Matthew 19:4


Answering He said, “Have you not read that the One who created, from the beginning made them male and female?”


He answered, “Haven’t you known through reading Genesis that the One who created everything, created humans as male and female from the beginning?”

Matthew 19:5


Then He said, “On account of this a man will leave father and mother and will be glued to his wife and the two will become one body.


Then He added, “Based on this, a man will move out from under the direct and complete authority of his father and mother and become closely united to his wife and the two will become one family and one body [when their love produces their first child.]

When a young man gets married, he steps out from under the direct authority of his father (there is still an indirect authority that remains) and he is now directly under God’s authority as the head of his own household. We all answer to someone, and he now answers both to God as his primary authority, to his father in a general way, and to his wife as a dependent and an important team player. Having people depend on us changes our perspective on many things.

If this young man were a modern-day American and were to get divorced, he would think that he would answer only to God and to himself. But God’s design never has us answering only to ourselves on the human level; we must answer to another person, as well as to God. Yes, we are responsible for our own souls, but I am talking about submission to authority. I see the biblical pattern being that he should be subject again to his father’s direct authority. Wow! Can it get any more un-American than that? Unless they lived in the city, the son was already living in an apartment in his parents’ complex so he did not move back in with them, he was already there, but the primary authority changed back to his father.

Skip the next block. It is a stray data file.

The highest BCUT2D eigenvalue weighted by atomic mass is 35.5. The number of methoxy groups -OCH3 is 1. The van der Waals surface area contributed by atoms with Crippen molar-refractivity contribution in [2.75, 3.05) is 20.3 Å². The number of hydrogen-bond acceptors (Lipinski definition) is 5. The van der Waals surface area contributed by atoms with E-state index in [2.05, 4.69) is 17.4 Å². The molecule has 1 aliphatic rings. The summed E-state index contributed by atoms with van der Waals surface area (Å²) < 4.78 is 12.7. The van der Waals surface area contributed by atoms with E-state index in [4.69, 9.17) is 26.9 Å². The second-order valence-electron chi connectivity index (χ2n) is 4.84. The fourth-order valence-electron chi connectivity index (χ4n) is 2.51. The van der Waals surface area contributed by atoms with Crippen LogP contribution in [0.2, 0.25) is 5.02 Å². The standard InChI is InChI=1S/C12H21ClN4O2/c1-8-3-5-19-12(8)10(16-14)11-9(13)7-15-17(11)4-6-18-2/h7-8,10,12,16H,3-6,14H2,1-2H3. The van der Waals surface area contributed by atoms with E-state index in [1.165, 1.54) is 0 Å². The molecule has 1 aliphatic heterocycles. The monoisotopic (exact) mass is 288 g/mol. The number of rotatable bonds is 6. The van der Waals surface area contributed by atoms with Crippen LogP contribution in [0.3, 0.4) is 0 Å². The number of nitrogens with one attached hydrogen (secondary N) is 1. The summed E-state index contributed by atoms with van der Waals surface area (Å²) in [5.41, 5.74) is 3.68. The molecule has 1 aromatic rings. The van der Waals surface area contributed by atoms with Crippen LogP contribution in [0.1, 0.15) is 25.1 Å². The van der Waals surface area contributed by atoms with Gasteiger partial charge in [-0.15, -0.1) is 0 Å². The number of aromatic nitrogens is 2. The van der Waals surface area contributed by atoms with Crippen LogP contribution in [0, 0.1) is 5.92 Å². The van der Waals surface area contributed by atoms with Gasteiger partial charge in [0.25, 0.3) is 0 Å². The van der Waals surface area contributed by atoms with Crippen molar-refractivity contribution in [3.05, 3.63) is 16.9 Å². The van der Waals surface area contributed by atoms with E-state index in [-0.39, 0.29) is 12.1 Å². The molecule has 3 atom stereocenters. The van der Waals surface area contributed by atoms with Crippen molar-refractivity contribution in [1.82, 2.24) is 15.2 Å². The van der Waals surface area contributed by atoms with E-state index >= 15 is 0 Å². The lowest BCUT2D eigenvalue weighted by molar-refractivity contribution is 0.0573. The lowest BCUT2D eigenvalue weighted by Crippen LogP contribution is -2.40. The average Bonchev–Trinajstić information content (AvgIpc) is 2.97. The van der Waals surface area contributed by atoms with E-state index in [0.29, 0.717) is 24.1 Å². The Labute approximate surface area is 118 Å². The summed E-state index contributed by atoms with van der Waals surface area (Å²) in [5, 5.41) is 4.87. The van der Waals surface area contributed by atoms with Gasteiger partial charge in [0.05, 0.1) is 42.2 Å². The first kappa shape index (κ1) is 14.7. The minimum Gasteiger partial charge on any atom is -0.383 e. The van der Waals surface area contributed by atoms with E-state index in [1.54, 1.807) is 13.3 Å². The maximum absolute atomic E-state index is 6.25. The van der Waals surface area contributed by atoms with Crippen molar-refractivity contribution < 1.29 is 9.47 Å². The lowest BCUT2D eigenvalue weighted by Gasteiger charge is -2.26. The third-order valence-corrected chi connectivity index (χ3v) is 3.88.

God gave fathers and grandfathers (called elders) responsibility and authority, he also held them accountable. That is the way it needs to be, for authority, responsibility and accountability always go together.

Matthew 19:6


So no longer are they two, but one body. Therefore, what THEOS has yoked together,

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man must not separate.”


So that they are no longer two people but one unit. Therefore, a man [or a woman] must not separate what THE CREATOR AND OWNER OF ALL THINGS has paired closely together in order to work well together.”

At this point in His answer, Jesus did not choose to support either Shammai or Hillel, instead He pointed them to the original state of things at creation. The original plan was for a union of one man and one woman that would only be broken by death. This statement by Jesus seems to allow no room for divorce. In this way it appears at first glance that Jesus did not agree with the law of Moses, however, we will see later that He did uphold the Law as well as highlighting the original design. The words “what Theos has yoked together, man must not separate” was a stronger statement than most of us realize. If only God can give life, only God can take it away. If only God could strike someone with the scourge of a visible abnormality (often called leprosy), only God could heal it (as Jesus